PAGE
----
Yep. Still riding the Maas train all the way to the station, I guess. This is the first book in the Crescent City series and it has all of the crazy world-building, will they won’t they, and wing-ed love interests that make a Maas book a Maas book.
Whew. I really, really thought I was going to give up on this one until about 1/4 of the way in. Since this is an 800 page doorstop of a book, that was a good 200 pages of me thinking “I’m not sure I like this one.” Like her A Court of Thorns and Roses (ACOTAR) series, it is heavy with character development (and a lot of characters to develop) and pretty extensive world building. My hope was that all of that groundwork would lead to a satisfying pay off at the end. I’m a weeping sucker for an epic journey where I gradually fall in love with a Scooby gang of characters.
What I hadn’t expected was the contemporary feel here. All of the action takes place in what I assume is another universe and waaaaayyyyy into the future. I can’t remember exactly, but the year has more than four digits so you get the idea. Unlike the ACOTAR series, it’s a modern story rather than something taking place in an ancient old timey fairy realm situation. Think metropolitan 20 somethings living their best lives in a melting pot of Fae, humans, shapeshifters and archangels.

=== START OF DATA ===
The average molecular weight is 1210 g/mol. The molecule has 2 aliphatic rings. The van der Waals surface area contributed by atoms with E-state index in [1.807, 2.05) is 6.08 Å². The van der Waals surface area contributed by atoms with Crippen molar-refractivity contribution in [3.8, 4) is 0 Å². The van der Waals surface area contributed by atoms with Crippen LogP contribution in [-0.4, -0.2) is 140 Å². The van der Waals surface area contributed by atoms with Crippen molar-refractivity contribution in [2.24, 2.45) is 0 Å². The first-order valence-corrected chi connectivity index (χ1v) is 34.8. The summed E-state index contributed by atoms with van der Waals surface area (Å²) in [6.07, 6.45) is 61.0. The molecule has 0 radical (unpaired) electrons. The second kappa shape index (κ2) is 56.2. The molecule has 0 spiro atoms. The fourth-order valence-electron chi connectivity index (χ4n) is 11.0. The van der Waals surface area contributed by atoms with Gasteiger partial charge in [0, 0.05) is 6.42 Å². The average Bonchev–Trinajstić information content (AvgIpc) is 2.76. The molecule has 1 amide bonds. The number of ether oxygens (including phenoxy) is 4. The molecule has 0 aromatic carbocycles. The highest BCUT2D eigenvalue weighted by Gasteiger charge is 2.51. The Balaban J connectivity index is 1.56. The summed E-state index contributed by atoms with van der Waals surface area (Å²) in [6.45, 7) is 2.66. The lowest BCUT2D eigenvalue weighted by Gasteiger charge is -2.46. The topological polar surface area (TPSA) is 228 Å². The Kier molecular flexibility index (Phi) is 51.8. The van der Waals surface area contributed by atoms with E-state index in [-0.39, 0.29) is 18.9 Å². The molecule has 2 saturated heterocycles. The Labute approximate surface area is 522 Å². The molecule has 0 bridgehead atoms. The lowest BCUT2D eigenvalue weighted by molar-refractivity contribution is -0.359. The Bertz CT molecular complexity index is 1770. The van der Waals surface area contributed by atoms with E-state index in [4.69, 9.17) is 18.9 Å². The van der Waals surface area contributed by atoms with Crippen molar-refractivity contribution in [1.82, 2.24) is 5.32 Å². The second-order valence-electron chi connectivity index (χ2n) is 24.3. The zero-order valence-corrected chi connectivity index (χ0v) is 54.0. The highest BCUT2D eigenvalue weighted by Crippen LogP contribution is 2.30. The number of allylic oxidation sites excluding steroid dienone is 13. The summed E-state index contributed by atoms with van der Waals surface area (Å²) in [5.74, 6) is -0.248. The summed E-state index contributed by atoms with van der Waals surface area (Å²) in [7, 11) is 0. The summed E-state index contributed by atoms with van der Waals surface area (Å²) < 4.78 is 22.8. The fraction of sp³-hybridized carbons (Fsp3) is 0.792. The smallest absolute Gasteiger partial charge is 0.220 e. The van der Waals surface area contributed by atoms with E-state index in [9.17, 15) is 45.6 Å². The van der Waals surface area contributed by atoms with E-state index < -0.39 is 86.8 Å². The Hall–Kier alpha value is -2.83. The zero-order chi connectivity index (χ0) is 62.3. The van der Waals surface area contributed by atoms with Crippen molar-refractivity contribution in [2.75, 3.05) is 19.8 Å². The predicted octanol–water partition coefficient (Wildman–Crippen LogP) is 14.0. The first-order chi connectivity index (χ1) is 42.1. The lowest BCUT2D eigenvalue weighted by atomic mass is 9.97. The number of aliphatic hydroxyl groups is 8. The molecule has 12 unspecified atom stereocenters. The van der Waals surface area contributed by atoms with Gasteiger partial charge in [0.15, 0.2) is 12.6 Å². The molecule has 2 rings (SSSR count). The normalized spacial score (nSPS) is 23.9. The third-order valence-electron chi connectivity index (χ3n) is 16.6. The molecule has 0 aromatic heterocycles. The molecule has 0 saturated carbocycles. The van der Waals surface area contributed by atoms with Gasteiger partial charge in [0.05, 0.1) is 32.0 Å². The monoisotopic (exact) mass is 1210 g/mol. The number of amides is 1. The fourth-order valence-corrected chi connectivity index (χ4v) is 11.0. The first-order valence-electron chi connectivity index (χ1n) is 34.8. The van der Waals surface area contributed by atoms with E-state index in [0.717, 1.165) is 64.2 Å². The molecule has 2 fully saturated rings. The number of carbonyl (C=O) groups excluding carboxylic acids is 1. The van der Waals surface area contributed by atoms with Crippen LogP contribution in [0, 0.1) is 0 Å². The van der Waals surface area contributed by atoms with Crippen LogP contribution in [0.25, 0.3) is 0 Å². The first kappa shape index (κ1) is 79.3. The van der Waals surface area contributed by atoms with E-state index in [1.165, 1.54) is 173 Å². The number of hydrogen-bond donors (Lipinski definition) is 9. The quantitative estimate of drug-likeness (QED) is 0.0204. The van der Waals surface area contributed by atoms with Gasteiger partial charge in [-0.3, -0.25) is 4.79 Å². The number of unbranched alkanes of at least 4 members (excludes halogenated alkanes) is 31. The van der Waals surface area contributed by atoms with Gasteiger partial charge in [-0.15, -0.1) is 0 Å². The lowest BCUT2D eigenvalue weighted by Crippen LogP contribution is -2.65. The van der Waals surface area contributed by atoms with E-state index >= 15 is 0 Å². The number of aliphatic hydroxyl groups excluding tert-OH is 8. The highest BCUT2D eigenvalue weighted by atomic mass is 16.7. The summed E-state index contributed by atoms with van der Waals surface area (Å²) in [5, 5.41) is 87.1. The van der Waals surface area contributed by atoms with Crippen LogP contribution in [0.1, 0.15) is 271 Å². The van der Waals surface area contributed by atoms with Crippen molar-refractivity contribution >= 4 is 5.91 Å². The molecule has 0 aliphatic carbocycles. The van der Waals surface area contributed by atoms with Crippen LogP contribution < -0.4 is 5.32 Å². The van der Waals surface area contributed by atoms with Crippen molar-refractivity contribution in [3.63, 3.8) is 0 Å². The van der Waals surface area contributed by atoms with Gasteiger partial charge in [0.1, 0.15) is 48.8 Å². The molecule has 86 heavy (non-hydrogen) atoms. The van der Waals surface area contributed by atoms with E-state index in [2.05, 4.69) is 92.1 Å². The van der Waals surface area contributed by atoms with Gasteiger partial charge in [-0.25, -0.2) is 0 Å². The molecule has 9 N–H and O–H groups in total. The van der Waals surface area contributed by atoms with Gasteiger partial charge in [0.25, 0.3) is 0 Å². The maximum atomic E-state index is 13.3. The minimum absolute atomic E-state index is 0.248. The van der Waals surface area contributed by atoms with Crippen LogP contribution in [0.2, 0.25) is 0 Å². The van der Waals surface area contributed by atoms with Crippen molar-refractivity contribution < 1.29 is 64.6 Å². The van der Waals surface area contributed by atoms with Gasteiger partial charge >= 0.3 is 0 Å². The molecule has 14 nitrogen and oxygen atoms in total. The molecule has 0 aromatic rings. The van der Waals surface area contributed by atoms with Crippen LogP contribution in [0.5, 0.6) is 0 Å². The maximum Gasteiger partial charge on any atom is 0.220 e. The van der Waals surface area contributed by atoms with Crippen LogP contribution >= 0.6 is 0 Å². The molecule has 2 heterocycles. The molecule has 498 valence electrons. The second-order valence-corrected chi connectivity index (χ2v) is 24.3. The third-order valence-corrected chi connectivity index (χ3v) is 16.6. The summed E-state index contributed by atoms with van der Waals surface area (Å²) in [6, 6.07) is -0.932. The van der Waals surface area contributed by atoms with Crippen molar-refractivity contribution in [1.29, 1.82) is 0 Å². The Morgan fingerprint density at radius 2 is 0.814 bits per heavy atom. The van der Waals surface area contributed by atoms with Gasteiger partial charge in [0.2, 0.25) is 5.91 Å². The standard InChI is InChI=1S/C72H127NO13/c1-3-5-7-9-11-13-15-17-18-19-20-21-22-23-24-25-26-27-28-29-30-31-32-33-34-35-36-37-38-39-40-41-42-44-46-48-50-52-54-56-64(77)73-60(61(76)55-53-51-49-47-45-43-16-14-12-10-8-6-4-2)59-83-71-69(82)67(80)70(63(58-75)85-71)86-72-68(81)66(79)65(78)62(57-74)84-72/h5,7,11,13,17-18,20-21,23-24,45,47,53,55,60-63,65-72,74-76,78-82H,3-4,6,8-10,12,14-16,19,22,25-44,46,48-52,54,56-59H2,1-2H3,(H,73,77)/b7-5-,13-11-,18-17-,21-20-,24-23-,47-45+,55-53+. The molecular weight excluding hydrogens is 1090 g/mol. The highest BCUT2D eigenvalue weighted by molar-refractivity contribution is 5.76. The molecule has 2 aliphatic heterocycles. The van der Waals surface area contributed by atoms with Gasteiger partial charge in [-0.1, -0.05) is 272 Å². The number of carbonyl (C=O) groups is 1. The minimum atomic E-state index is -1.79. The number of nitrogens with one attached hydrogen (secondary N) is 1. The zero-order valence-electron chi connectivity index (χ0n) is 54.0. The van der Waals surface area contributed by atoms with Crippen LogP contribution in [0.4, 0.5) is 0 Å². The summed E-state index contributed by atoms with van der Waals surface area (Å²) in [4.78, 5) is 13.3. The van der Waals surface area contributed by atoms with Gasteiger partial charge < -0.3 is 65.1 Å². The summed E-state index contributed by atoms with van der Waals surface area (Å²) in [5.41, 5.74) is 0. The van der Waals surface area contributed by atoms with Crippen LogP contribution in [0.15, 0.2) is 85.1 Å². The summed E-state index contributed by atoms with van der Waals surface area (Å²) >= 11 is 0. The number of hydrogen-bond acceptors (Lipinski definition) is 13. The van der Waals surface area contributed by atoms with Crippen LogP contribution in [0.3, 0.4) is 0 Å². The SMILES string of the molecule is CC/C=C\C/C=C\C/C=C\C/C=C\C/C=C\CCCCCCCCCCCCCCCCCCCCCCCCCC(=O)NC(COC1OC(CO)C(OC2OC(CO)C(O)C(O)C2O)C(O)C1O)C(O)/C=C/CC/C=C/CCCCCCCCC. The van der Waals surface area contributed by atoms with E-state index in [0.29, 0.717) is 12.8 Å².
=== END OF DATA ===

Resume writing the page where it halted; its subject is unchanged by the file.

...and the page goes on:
Bryce is half-human, half-fae in a society where pure bloodlines rule. Struggling to make her way in the world, she relies on her strong friendship with Danika, a werewolf from a line of powerful shapeshifters. When a terrible incident occurs, Bryce is left to pick up the pieces on her own. The Governor, archangel Micah, drafts her to help solve the mystery of what has happened and assigns a fallen angel to be her backup. I know I’m being vague about the “incident” and “mystery” but I don’t want to spoil it.
My biggest gripe? This book needs some editing. It really didn’t need to be THIS long. I also tend to find these books very frustrating in the beginning because Maas dumps you right into the deep end. Throwing out names and places and the whole zeitgeist of a world with little explanation is her thing. I admire her for letting the reader figure it out as they go, but it is a little taxing at first. Once I got into the rhythm of it and sank into the character development, I was hooked.